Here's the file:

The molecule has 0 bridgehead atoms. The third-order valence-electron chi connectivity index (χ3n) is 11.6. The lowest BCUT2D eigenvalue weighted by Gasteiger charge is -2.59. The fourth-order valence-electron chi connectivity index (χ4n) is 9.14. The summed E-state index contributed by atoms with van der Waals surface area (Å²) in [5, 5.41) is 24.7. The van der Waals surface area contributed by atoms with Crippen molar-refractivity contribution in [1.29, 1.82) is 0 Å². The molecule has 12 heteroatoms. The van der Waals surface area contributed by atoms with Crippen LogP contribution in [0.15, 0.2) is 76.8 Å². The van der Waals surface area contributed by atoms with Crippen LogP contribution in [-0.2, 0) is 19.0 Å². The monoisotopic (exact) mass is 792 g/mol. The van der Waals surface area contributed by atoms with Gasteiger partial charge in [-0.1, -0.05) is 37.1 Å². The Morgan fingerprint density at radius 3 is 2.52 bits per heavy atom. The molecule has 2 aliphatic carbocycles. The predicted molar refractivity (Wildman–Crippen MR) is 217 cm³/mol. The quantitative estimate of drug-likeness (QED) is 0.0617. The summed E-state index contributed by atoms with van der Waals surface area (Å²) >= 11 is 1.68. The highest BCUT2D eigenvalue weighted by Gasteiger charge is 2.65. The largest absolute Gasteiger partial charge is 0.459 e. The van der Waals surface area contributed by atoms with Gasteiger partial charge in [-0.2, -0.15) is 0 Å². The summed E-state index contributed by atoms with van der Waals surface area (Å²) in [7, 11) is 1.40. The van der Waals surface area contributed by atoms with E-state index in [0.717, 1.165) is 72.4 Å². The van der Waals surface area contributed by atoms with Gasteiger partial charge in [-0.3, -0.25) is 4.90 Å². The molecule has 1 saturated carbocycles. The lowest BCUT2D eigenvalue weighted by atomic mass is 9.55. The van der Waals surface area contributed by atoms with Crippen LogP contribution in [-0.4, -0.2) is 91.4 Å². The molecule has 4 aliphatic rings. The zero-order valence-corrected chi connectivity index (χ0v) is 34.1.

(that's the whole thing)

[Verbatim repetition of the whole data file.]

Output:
The molecule has 0 bridgehead atoms. The third-order valence-electron chi connectivity index (χ3n) is 11.6. The lowest BCUT2D eigenvalue weighted by Gasteiger charge is -2.59. The fourth-order valence-electron chi connectivity index (χ4n) is 9.14. The summed E-state index contributed by atoms with van der Waals surface area (Å²) in [5, 5.41) is 24.7. The van der Waals surface area contributed by atoms with Crippen molar-refractivity contribution in [1.29, 1.82) is 0 Å². The molecule has 12 heteroatoms. The van der Waals surface area contributed by atoms with Crippen LogP contribution in [0.15, 0.2) is 76.8 Å². The van der Waals surface area contributed by atoms with Crippen LogP contribution in [-0.2, 0) is 19.0 Å². The monoisotopic (exact) mass is 792 g/mol. The van der Waals surface area contributed by atoms with Gasteiger partial charge in [-0.1, -0.05) is 37.1 Å². The Morgan fingerprint density at radius 3 is 2.52 bits per heavy atom. The molecule has 2 aliphatic carbocycles. The predicted molar refractivity (Wildman–Crippen MR) is 217 cm³/mol. The quantitative estimate of drug-likeness (QED) is 0.0617. The summed E-state index contributed by atoms with van der Waals surface area (Å²) >= 11 is 1.68. The highest BCUT2D eigenvalue weighted by Gasteiger charge is 2.65. The largest absolute Gasteiger partial charge is 0.459 e. The van der Waals surface area contributed by atoms with Gasteiger partial charge in [-0.2, -0.15) is 0 Å². The summed E-state index contributed by atoms with van der Waals surface area (Å²) in [7, 11) is 1.40. The van der Waals surface area contributed by atoms with E-state index in [0.717, 1.165) is 72.4 Å². The van der Waals surface area contributed by atoms with Gasteiger partial charge in [-0.3, -0.25) is 4.90 Å². The molecule has 1 saturated carbocycles. The lowest BCUT2D eigenvalue weighted by atomic mass is 9.55. The van der Waals surface area contributed by atoms with Crippen LogP contribution in [-0.4, -0.2) is 91.4 Å². The molecule has 4 aliphatic rings. The zero-order valence-corrected chi connectivity index (χ0v) is 34.1.